The other colorant used on textile fibers is pigmented. Pigments unlike dyes have no natural affinity for textile fibers. In order to produce permanent color on textile products, pigments are bound to the surface of the textile fibers using adhesives or glues which are known as binders. There is a wide variety of binder systems available with various properties. Their specific advantages and limitations will be discussed later.   However, it is important to note that pigment colorants have no permanence on textile fibers without using some type of binder system. Additionally, many of the binders work on many different types of fibers. Unlike dyes, pigments are not fiber-specific. The same pigment binder combination can work on both cotton and polyester at the same time.

Historically, textile dyeing predates written history. There is evidence that indigo and other plant-based dyes were known and in use around 4000 BC. Modern countries such as Egypt, India, and China have archeological evidence of highly developed ancient textile products and processes. Mixing existing dyes to produce multiple shades in a wide color gamut was a common practice over 2000 years ago.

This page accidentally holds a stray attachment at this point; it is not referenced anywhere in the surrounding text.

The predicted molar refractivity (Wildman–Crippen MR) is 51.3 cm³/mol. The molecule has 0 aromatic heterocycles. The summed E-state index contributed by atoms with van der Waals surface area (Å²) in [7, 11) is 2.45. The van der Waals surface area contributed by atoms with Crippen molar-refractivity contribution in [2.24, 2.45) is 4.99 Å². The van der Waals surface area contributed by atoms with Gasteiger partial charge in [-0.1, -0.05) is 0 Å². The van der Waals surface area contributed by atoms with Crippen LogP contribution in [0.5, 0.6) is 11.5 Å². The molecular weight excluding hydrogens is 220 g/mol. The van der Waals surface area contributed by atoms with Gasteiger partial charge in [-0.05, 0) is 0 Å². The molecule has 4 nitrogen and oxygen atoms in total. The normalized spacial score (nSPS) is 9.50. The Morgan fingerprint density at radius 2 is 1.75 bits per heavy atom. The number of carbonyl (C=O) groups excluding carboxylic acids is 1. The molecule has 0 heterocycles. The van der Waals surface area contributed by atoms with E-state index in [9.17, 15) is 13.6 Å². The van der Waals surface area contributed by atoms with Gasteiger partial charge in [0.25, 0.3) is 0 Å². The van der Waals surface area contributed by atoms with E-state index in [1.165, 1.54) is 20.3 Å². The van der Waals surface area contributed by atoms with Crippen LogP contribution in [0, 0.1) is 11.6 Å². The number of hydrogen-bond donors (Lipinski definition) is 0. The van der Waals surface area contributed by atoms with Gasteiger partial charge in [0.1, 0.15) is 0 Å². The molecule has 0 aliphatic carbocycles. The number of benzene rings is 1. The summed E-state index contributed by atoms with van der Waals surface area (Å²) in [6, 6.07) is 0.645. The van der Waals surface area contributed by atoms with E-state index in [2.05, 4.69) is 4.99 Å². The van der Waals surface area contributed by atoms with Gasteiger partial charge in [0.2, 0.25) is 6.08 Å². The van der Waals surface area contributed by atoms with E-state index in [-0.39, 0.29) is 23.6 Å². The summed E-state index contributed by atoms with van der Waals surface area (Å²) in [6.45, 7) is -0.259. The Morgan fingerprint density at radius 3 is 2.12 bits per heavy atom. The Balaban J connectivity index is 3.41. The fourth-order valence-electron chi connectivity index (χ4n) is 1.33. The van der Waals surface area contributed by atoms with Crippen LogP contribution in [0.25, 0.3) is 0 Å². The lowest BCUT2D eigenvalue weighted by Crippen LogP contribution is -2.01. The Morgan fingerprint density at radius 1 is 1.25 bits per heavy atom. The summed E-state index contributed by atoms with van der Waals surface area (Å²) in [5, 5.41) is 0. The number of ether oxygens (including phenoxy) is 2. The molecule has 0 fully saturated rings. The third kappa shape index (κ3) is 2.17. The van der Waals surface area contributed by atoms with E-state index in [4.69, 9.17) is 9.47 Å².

Natural Dyes

Until 1856, all textiles used throughout the world were natural dyes. That is, these dyes were obtained directly from the natural environment in one way or another. The vast majority of the natural dyes came from either plants or animals. For example, a major dye discovered by the Aztec or Mayan Indians was ‘cochineal’. It is a relatively bright red that is obtained from the body of the cochineal insect. The insect must be crushed and the dye is refined from the remains of the insect. Reportedly, 70,000 insects are required to produce one pound of dye. Cochineal is still used today as a natural commercial product in both textile dyeing and in food coloring.